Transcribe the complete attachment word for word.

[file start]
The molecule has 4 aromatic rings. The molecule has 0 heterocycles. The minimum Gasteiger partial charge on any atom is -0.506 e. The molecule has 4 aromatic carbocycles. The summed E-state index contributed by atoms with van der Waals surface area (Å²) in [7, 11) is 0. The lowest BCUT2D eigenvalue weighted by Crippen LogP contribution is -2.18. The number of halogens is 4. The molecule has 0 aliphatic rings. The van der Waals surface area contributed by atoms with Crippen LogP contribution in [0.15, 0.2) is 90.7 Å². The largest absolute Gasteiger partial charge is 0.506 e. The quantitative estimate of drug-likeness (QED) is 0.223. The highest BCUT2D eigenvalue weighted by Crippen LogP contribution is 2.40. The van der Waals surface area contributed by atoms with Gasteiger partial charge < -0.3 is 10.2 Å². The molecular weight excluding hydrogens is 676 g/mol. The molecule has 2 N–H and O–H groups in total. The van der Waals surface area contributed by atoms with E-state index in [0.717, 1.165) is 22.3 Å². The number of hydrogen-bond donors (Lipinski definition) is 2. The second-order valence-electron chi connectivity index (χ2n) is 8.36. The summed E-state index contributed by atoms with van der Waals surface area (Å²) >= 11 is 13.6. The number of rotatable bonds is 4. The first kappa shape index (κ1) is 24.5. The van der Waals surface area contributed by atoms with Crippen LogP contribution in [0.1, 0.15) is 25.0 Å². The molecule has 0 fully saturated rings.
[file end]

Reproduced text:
The molecule has 4 aromatic rings. The molecule has 0 heterocycles. The minimum Gasteiger partial charge on any atom is -0.506 e. The molecule has 4 aromatic carbocycles. The summed E-state index contributed by atoms with van der Waals surface area (Å²) in [7, 11) is 0. The lowest BCUT2D eigenvalue weighted by Crippen LogP contribution is -2.18. The number of halogens is 4. The molecule has 0 aliphatic rings. The van der Waals surface area contributed by atoms with Crippen LogP contribution in [0.15, 0.2) is 90.7 Å². The largest absolute Gasteiger partial charge is 0.506 e. The quantitative estimate of drug-likeness (QED) is 0.223. The highest BCUT2D eigenvalue weighted by Crippen LogP contribution is 2.40. The van der Waals surface area contributed by atoms with Gasteiger partial charge < -0.3 is 10.2 Å². The molecular weight excluding hydrogens is 676 g/mol. The molecule has 2 N–H and O–H groups in total. The van der Waals surface area contributed by atoms with E-state index in [0.717, 1.165) is 22.3 Å². The number of hydrogen-bond donors (Lipinski definition) is 2. The second-order valence-electron chi connectivity index (χ2n) is 8.36. The summed E-state index contributed by atoms with van der Waals surface area (Å²) >= 11 is 13.6. The number of rotatable bonds is 4. The first kappa shape index (κ1) is 24.5. The van der Waals surface area contributed by atoms with Crippen LogP contribution in [0.1, 0.15) is 25.0 Å². The molecule has 0 fully saturated rings.